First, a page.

The ITUC-Asia Pacific is gravely concerned by the raging fire that burned down the factory of Hashem Food and Beverage in Rupganj area in Naranyanganj in Bangladesh, claiming the lives of at least 52 workers and causing injuries to more than 30 others. While the final death toll is yet to be confirmed, the ITUC-Asia Pacific extends its condolences and solidarity to all those who are affected.
The police and fire services of Bangladesh confirmed that the doors and gates of the building were locked to prevent workers from escaping and the rescuers from entering the building. They also confirmed that children as young as 11 years old were employed in Hashen Food and Beverage factory. The number of missing and deceased children from the blaze is still unknown.
Shoya Yoshida, General Secretary of the ITUC-Asia Pacific said, “The Hashem factory fire is not an isolated incident. This incident shows that nine years after the Tazreen factory fire and eight years after the Rana Plaza building collapse, the Bangladesh authorities failed to learn from the horrific tragedies in the past. We are appalled that Bangladesh’s record in occupational health and safety remains dismal despite the government’s commitments to ensure better safety standards after the Rana Plaza collapse. It is also horrendous that children were among the victims in this latest tragedy.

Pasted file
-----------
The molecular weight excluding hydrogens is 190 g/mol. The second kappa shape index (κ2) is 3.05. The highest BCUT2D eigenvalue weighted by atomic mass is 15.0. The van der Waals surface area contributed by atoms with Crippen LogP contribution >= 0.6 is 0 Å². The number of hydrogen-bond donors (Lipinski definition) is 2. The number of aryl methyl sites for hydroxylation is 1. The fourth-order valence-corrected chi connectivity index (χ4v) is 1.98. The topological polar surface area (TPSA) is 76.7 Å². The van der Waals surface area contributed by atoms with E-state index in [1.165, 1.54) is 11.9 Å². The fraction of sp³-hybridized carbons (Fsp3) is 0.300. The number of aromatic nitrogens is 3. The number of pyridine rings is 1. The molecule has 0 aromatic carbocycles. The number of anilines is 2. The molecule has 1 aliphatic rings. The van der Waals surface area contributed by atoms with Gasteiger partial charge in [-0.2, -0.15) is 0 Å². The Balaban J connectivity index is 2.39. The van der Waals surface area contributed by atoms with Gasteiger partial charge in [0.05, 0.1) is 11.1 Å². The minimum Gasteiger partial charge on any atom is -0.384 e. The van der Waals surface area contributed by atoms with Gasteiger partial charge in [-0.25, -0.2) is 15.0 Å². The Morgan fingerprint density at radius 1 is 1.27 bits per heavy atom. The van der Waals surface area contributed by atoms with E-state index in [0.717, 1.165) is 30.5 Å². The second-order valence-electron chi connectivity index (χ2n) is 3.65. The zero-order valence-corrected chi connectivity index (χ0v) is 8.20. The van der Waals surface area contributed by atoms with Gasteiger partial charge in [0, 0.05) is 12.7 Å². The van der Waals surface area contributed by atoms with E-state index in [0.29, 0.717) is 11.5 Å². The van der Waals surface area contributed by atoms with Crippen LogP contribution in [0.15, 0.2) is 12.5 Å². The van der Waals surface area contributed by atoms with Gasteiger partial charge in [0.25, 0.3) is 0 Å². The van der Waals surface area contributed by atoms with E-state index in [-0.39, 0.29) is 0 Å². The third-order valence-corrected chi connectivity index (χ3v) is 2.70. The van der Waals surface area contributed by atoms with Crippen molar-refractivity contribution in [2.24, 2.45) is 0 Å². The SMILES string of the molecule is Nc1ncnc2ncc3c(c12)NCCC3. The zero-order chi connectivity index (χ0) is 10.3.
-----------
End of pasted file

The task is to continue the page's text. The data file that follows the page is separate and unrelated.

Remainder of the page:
“In this regard, we call on the Bangladesh government to urgently inspect all factories to enforce fire safety and occupational health and safety regulations and to ensure that factories do not employ children.”
The ITUC-Asia Pacific also demands the government of Bangladesh to urgently establish an independent inquiry that will investigate:
The ITUC-Asia Pacific also urges the Bangladesh government to recognise the demands of the Sajeeb Group Workers Justice Committee, including the provision of medical treatment to injured workers and the payment of full compensation to affected workers and their families without delay.
“We demand justice for the victims of the factory fire and their families. Tragic workplace accidents must end and child labour must be eliminated. However, these will not happen when workers’ safety and wellbeing continue to be neglected and when the voices of the workers are not recognised. Independent and democratic trade unions play a crucial role in ensuring occupational health and safety and in eliminating child labour. This necessitates guaranteed workers’ rights to freedom of association and collective bargaining,” Yoshida said.